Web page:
Repurpose an old singlet and a bit of fabric into a simple summer singlet dress.
This is a pretty easy project that would suit a beginner, though it will be easier if you already have some sewing experience.
You will need:
- A singlet (I got mine from my local op shop for $2, but any stretchy singlet will do).
- A rectangular piece of fabric. A lightweight fabric works well, as it doesn’t get too bulky when it’s gathered. The short edge of the rectangle should be the length you want the skirt of your dress to be, and the long edge should be around one and a half to two metres, depending on how gathered you want the skirt to be (I also got the skirt fabric from the op shop for $2).
- Scissors, pins and thread.
- A sewing machine – you could do this project by hand, but it would be a BIG job.
- Trim, such as ricrac braid, but that’s optional.
How to make it
- Try on the singlet, and mark where you want the waist of the skirt to sit. This could be on your actual waist (the narrowest part), or you could make it higher or lower, depending on taste. Mark this with a pin on both of the side seams.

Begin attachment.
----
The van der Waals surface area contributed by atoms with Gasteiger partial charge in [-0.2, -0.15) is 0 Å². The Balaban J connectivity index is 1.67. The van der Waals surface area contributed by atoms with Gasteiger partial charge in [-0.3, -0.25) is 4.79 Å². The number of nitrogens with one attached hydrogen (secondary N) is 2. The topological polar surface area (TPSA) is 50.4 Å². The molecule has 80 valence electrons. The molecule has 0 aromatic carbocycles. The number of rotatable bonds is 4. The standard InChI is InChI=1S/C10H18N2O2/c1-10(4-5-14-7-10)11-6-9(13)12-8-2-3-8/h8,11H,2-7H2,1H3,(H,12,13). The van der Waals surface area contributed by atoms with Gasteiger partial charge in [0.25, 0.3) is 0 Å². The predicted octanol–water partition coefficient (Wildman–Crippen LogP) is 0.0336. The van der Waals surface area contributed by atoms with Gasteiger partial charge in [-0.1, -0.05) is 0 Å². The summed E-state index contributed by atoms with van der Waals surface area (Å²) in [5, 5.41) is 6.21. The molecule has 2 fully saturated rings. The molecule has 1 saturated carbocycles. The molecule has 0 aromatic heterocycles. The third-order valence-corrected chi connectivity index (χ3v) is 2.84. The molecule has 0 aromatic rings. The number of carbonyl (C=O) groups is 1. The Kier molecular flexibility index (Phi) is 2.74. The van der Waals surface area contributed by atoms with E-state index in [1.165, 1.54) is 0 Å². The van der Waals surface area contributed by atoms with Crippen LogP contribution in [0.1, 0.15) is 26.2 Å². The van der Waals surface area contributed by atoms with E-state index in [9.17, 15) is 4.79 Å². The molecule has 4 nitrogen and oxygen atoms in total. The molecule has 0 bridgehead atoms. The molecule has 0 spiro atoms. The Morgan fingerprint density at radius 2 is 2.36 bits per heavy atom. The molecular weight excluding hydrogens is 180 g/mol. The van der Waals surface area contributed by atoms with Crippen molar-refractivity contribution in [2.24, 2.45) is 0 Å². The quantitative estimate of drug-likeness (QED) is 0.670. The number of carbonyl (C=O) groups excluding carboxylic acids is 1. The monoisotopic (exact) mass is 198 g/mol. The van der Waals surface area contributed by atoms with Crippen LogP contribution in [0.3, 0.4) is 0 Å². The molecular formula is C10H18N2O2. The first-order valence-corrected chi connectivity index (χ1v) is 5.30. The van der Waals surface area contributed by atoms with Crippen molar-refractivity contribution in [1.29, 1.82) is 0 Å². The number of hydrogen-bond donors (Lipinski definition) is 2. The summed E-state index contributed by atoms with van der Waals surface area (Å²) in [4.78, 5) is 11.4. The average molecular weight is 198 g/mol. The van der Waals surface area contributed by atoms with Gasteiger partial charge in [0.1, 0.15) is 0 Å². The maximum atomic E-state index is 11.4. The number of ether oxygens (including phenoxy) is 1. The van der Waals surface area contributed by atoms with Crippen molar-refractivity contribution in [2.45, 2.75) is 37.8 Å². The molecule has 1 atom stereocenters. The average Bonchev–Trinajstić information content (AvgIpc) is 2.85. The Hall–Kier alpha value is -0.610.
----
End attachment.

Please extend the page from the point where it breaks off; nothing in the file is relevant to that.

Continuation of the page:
- Take the singlet off and fold it in half. Cut straight across, one centimetre lower than your pin marks. Make this as straight as possible!
Make your skirt fabric into a tube by sewing the two short edges together, with the right sides together.
- Run a gathering stitch around the top of your skirt – this can be done by hand, or by setting your machine to the longest stitch length – and then gather it until it’s a little bigger than your waist measurement, and big enough to slip over your head.
4. Now comes the trickiest part of the whole shebang: you need to attach the singlet to the gathered edge of your skirt, and to stretch the singlet as you’re sewing. To do this evenly, fold your singlet in half and mark the quarters with pins (one on each side seam, one in the centre front and one in centre back). Do the same with your skirt and mark the quarters with pins. With the right sides together, match up the pins and sew with a zigzag stitch, one centimetre from the edge, stretching the singlet as you move along so that the pins match up.Your singlet dress is now finished, and you can embellish it as you like. I add a pocket, and some ricrac braid on the neck of the singlet.
You can find the full version of this article in Issue #6 of Pip Magazine, which is available here.
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